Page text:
My husband laughs at me when I do this. 😁
My husband laughs at me when I do this. 😁
Saw this and had to share.
The first week of 2018 started off with a bang (literally and figuratively speaking). I finally finished my latest project, which is now in publication stage. Launching a new book is always exciting, and when you finally see it in print, nothing compares to holding a physical copy of your book in your hands. That feeling never subsides, no matter how many books you write.
But before you can celebrate the release of a new book, you have to finish writing it.
I read posts in writing forums all the time from writers who have difficulty finishing the book they’re writing. They have so many ideas and start a ton of projects, but have a hard time finishing any of them. It takes discipline and pushing your internal editor aside to get it done.
An informational meeting I attended recently focused on that exact topic. During this meeting, I jotted down a list of rules to follow that I think will help struggling writers finish their first draft. If this is you, I hope you will find this information useful.
Now that your draft is finished, walk away from the keyboard for a few days before you go in to clean up the mess. Cleaning up the mess is an entirely different blog post.
You can do this! Just keep writing.
Ha ha ha. Yup. This is pretty accurate.
There are so many writing stereotypes out there. For example, when most people picture a writer they imagine a poor-coffee-loving-intelligent-but-crazy-bohemian-hermit who spends their days dreaming up fantastical worlds and despicable murders. It may shock some people to learn that some writers love the sun, prefer to be outdoors, and actually, NO, they don’t know a single thing about how a computer works, but if you need help with anything Microsoft word related – well you’re in luck! (Another stereotype?? Whoops).
Here are what I think are the nine main stereotypes of writers:
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Usually, I write from the comfort of my own home. I’m comfortable there and every resource I could possible need is within my grasp. I have access to tea, a recliner, my laptop, internet for research, an external hard drive, snacks, and itunes. Should I need inspiration, there’s a nature trail nearby where I can walk and get some fresh air. I generate ideas in my head no matter where I go, which is why I always carry a notebook and pen around. If inspiration strikes, I write down the idea, later transferring it over to an appropriate scene. Home is where my heart is, and home is my writing spot.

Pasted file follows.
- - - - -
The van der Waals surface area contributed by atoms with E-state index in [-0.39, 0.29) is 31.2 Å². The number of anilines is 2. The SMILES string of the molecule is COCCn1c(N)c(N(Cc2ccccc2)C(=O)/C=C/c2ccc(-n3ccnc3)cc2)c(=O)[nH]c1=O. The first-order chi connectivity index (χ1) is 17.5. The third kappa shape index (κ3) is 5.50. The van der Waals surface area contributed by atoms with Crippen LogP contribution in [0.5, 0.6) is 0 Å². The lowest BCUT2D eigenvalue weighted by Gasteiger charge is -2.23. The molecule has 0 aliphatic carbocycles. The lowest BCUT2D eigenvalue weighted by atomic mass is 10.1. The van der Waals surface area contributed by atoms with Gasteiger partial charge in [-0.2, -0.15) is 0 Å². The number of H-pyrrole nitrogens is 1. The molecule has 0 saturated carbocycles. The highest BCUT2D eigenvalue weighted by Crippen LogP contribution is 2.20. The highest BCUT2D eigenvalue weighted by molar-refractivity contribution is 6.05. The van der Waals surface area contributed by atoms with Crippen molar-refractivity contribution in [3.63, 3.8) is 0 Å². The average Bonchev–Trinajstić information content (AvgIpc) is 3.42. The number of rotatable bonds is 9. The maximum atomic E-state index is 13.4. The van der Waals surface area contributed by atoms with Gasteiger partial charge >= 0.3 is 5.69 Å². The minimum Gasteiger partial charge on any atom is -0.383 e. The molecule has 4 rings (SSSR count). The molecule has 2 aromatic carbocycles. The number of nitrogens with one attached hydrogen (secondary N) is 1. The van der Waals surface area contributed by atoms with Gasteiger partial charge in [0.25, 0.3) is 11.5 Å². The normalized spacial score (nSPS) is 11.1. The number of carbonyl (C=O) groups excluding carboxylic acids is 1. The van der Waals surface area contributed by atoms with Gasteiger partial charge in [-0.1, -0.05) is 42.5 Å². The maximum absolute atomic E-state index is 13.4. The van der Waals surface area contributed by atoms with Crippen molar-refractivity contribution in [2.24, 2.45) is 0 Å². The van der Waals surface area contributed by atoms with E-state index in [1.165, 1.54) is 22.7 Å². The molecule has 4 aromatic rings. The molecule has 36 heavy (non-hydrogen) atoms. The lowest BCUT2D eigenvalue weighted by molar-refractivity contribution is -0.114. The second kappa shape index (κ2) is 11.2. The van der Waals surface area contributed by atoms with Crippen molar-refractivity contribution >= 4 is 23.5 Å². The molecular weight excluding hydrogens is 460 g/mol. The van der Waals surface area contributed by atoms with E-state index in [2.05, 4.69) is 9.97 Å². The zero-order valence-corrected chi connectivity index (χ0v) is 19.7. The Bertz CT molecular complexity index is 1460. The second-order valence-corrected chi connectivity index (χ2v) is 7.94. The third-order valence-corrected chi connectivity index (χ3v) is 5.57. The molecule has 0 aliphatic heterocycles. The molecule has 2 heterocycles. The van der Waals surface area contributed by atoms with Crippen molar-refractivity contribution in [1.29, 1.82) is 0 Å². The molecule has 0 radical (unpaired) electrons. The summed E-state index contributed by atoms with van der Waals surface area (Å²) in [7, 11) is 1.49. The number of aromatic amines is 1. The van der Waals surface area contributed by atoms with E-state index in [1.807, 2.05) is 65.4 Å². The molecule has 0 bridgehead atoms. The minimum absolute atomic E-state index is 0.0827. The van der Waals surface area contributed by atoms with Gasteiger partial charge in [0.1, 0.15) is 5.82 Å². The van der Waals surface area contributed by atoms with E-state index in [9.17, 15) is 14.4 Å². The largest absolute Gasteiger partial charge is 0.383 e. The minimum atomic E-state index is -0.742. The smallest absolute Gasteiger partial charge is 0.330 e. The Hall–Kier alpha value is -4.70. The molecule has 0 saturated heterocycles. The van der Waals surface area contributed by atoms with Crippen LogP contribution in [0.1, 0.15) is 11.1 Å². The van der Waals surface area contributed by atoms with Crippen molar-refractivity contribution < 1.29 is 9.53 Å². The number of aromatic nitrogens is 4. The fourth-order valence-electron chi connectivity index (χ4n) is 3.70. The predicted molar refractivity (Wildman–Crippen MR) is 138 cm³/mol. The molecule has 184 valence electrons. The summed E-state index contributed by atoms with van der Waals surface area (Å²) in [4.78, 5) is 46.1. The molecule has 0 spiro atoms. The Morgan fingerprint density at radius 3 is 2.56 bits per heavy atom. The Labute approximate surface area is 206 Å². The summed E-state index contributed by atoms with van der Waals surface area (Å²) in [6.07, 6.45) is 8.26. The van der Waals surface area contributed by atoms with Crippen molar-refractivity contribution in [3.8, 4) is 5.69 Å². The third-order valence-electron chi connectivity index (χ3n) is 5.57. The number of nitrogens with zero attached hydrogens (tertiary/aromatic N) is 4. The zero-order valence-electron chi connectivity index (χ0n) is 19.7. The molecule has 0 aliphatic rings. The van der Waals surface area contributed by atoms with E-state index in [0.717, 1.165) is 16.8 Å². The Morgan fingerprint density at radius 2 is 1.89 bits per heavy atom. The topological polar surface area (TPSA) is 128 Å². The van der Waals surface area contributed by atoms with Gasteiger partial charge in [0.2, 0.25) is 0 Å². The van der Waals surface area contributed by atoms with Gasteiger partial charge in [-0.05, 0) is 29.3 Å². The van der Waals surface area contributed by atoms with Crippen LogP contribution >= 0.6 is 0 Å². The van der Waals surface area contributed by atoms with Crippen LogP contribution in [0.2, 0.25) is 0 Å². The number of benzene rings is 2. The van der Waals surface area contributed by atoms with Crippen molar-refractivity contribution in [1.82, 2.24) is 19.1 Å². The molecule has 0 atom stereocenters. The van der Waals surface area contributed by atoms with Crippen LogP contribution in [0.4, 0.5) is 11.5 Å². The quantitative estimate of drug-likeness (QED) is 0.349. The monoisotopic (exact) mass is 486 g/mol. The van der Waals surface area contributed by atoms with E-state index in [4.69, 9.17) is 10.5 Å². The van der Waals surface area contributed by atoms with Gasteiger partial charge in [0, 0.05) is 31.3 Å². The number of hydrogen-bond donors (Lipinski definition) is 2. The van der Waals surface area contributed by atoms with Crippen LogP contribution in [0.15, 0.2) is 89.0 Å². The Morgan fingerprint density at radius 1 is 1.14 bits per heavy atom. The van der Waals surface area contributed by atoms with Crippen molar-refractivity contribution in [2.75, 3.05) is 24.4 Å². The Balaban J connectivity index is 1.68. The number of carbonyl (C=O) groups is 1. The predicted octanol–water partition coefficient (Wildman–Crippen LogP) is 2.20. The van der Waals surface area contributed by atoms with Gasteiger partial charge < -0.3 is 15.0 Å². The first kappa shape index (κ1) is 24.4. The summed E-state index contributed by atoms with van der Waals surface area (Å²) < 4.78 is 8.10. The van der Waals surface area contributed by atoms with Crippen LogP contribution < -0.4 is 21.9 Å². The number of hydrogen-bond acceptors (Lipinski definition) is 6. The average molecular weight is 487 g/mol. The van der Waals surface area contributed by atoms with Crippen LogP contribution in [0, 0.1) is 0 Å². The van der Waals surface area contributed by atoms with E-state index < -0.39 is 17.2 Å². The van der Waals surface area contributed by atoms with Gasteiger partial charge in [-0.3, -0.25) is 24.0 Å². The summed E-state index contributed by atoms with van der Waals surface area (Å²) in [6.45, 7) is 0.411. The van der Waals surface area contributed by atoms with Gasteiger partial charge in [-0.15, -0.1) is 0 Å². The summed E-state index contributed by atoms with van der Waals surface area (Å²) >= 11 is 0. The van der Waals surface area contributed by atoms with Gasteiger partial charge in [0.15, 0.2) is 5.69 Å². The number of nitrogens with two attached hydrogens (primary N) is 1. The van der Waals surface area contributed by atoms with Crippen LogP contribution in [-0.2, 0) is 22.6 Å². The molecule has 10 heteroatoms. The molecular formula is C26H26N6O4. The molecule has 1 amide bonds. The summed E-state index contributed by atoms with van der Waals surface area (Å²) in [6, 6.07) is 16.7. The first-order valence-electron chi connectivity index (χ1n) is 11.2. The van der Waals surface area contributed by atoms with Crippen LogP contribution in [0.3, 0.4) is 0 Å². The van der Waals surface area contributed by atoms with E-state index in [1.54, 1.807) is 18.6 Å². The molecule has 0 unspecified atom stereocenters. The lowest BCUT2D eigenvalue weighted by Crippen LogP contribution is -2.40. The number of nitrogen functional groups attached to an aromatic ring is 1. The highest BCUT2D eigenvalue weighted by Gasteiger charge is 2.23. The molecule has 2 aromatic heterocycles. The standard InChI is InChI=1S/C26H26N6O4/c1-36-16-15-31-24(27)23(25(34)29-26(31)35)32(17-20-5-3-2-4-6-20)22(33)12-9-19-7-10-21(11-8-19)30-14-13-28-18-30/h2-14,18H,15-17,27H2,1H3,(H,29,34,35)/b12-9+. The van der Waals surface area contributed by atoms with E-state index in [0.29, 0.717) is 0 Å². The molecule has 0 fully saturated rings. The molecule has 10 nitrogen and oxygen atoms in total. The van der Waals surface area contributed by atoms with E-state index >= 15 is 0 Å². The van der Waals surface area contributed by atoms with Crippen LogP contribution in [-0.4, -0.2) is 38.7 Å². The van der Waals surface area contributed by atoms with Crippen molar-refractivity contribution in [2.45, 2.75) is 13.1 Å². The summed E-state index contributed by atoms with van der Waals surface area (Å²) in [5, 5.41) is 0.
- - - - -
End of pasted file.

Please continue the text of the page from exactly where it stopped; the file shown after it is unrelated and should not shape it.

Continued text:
Because of my job, I write at night, usually between 8 and 10:00 P.M. My weekends are also dedicated to writing, Friday and Saturday nights in particular. Those are the nights I’m up ’til 2:00 A.M. The house is quiet during that time and it’s easier for me to stay focused because I don’t have the kids, the TV, or my pets bothering me and constantly demanding my attention. I accomplish more and tend to be more creative during the wee hours of the morning.
Throwing myself out there is difficult. I’m an introvert who is uncomfortable in social situations. I don’t always show it, but when I get home after being around people, I need several hours to myself to destress and unwind. As an author, you have to interact with people and make connections. This has always been a challenge for me.
Releasing my books to the general population is nerve wracking and scary. I’ve always been an overachiever and am super critical of myself. I’ll never be satisfied with my work. I ALWAYS find something wrong with it no matter how many times I read over it. My characters speak to me, and I tell their stories. But these stories won’t please every reader. In fact, I can almost guarantee there are haters out there. Some people just don’t get the way my brain works. Others will totally relate to my work and enjoy the stories I write.
I don’t write to please the masses. To me that’s not what writing is all about. I write for myself, to tell my character’s story. Hopefully, I’ll gain a few readers along the way, readers who understand the way I think and relate to these characters in my head.
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